KABUL — An aerial attack on an Afghan religious ceremony at a Madrassa in Kunduz has resulted in the deaths of dozens of children as young as eleven and sparked off a new controversy in Afghanistan. Some reports suggest that the attack may have killed the prospect for peace with Taliban and increased sympathies for Taliban.
The Afghan Government released a list of 13 Taliban leaders killed in the attack and initially denied that there were any civilian deaths but media reports and eye-witness have claimed deaths of dozens of civilians particularly children who had just completed a Quran memorizing ceremony and were being awarded certificates.
Local tribal leaders have released several photos of children killed and confirm that only there were no Taliban leaders but religious Ulemas who had come to grace the children on Dastaar Bandi (awarding turbans to those who complete Quran memorising competition).
On Tuesday Afghan President Ashraf Ghai appointed an Investigation Team to probe the attack on Dasht-e-Archi are of Kunduz. An Afghan official was also quoted as saying that the attack seems to be designed to kill the prospect of peace with Taliban.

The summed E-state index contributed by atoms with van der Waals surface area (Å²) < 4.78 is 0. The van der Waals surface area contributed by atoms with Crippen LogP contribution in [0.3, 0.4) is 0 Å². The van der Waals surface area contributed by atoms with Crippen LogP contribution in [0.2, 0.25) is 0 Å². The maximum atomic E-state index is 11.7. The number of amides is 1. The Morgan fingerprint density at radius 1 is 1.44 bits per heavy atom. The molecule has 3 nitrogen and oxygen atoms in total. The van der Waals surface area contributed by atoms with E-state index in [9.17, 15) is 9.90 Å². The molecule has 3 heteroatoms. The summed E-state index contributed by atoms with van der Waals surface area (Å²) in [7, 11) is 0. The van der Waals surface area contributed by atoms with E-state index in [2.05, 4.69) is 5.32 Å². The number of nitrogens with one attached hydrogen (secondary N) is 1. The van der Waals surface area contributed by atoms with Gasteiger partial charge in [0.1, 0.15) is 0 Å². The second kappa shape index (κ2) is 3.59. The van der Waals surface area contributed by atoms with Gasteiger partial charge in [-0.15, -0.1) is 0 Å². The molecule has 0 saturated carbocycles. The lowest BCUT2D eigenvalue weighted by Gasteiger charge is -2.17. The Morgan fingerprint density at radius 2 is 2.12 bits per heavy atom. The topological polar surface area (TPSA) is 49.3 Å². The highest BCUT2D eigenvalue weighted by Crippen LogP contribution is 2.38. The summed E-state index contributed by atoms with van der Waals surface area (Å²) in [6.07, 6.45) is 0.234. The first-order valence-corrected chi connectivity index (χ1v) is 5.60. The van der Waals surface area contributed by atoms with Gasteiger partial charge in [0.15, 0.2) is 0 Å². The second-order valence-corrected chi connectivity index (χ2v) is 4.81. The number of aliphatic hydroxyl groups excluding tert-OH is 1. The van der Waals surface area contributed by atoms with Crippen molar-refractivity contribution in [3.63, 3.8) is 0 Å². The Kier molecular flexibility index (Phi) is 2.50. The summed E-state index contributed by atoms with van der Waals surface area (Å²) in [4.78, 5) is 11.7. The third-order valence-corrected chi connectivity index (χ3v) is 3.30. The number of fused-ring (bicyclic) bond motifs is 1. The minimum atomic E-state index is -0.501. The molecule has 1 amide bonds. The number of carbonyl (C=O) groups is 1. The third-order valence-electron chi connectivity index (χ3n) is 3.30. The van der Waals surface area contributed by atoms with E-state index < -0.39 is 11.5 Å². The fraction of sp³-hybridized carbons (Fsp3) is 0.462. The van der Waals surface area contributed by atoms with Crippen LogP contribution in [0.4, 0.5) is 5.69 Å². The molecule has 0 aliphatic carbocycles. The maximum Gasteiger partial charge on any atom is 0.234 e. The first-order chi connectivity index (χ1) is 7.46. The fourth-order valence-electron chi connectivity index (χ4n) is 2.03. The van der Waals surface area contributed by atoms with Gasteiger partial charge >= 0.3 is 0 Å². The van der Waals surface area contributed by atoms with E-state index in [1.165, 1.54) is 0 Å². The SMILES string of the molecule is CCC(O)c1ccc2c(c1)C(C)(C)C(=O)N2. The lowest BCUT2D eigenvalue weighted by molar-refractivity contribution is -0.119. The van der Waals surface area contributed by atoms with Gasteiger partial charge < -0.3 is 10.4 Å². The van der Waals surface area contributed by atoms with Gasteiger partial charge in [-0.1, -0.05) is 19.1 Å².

“To illustrate the nature of the harm sustained to civilians in the incident, President Ghani has assigned a commission” to carry out a “broad-based investigation and report back about findings of their investigation to the national security council within a week,” a statement issued by Afghan President’s office said on Tuesday.
The investigation team will be headed up by Gen Khudaidad Hazara, the Inspector General of the National Security Council, and include presidential advisors Tahir Safai and Sayed Sulaiman Hamid. Pro-Taliban tribal leaders blame the attack on anti-Taliban lobby and claimed that the attack was launched intentionally to sabotage President Ashraf Ghani’s peace offer to Taliban.